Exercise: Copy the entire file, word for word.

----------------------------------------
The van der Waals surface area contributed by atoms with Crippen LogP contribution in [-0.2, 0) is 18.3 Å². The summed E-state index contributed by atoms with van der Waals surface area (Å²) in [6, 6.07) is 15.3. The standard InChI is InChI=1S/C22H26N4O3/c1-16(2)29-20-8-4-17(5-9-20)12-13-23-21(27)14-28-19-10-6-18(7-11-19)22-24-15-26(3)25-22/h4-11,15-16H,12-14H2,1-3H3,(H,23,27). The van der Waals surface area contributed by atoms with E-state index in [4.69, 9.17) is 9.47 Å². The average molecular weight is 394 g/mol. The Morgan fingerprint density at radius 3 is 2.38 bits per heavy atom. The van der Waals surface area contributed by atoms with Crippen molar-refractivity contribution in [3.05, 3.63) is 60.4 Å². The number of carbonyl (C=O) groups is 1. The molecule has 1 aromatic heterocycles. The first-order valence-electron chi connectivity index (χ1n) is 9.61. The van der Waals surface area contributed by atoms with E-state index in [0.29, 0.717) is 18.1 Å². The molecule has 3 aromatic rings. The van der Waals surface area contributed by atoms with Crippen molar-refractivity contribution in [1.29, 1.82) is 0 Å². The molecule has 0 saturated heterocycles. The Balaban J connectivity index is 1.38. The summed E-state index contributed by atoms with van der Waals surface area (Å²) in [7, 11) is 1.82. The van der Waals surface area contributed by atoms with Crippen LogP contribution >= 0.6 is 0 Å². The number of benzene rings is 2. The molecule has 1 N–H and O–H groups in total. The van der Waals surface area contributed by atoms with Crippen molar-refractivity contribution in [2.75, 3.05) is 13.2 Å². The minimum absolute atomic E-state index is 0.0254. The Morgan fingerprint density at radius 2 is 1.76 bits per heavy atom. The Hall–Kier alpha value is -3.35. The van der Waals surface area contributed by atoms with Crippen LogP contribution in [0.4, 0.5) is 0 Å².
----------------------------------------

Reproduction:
The van der Waals surface area contributed by atoms with Crippen LogP contribution in [-0.2, 0) is 18.3 Å². The summed E-state index contributed by atoms with van der Waals surface area (Å²) in [6, 6.07) is 15.3. The standard InChI is InChI=1S/C22H26N4O3/c1-16(2)29-20-8-4-17(5-9-20)12-13-23-21(27)14-28-19-10-6-18(7-11-19)22-24-15-26(3)25-22/h4-11,15-16H,12-14H2,1-3H3,(H,23,27). The van der Waals surface area contributed by atoms with E-state index in [4.69, 9.17) is 9.47 Å². The average molecular weight is 394 g/mol. The Morgan fingerprint density at radius 3 is 2.38 bits per heavy atom. The van der Waals surface area contributed by atoms with Crippen molar-refractivity contribution in [3.05, 3.63) is 60.4 Å². The number of carbonyl (C=O) groups is 1. The molecule has 1 aromatic heterocycles. The first-order valence-electron chi connectivity index (χ1n) is 9.61. The van der Waals surface area contributed by atoms with E-state index in [0.29, 0.717) is 18.1 Å². The molecule has 3 aromatic rings. The van der Waals surface area contributed by atoms with Crippen molar-refractivity contribution in [1.29, 1.82) is 0 Å². The molecule has 0 saturated heterocycles. The Balaban J connectivity index is 1.38. The summed E-state index contributed by atoms with van der Waals surface area (Å²) in [7, 11) is 1.82. The van der Waals surface area contributed by atoms with Crippen LogP contribution >= 0.6 is 0 Å². The number of benzene rings is 2. The molecule has 1 N–H and O–H groups in total. The van der Waals surface area contributed by atoms with Crippen molar-refractivity contribution in [2.75, 3.05) is 13.2 Å². The minimum absolute atomic E-state index is 0.0254. The Morgan fingerprint density at radius 2 is 1.76 bits per heavy atom. The Hall–Kier alpha value is -3.35. The van der Waals surface area contributed by atoms with Crippen LogP contribution in [0.4, 0.5) is 0 Å².